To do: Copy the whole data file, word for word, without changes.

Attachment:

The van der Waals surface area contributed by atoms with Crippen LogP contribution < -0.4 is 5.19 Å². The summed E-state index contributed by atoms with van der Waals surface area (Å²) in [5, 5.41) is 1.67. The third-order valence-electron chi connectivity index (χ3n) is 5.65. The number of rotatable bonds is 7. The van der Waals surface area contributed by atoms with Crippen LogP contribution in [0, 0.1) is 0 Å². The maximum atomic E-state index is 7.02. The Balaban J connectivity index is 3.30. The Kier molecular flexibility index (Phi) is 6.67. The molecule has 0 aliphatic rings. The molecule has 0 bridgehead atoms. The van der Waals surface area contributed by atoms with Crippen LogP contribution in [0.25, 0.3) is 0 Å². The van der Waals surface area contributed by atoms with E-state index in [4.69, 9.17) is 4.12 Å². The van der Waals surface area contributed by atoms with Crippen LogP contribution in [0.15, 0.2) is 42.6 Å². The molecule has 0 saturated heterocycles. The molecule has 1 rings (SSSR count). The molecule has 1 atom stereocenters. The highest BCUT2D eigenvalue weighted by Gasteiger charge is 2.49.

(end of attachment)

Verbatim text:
The van der Waals surface area contributed by atoms with Crippen LogP contribution < -0.4 is 5.19 Å². The summed E-state index contributed by atoms with van der Waals surface area (Å²) in [5, 5.41) is 1.67. The third-order valence-electron chi connectivity index (χ3n) is 5.65. The number of rotatable bonds is 7. The van der Waals surface area contributed by atoms with Crippen LogP contribution in [0, 0.1) is 0 Å². The maximum atomic E-state index is 7.02. The Balaban J connectivity index is 3.30. The Kier molecular flexibility index (Phi) is 6.67. The molecule has 0 aliphatic rings. The molecule has 0 bridgehead atoms. The van der Waals surface area contributed by atoms with Crippen LogP contribution in [0.25, 0.3) is 0 Å². The van der Waals surface area contributed by atoms with E-state index in [4.69, 9.17) is 4.12 Å². The van der Waals surface area contributed by atoms with Crippen LogP contribution in [0.15, 0.2) is 42.6 Å². The molecule has 0 saturated heterocycles. The molecule has 1 rings (SSSR count). The molecule has 1 atom stereocenters. The highest BCUT2D eigenvalue weighted by Gasteiger charge is 2.49.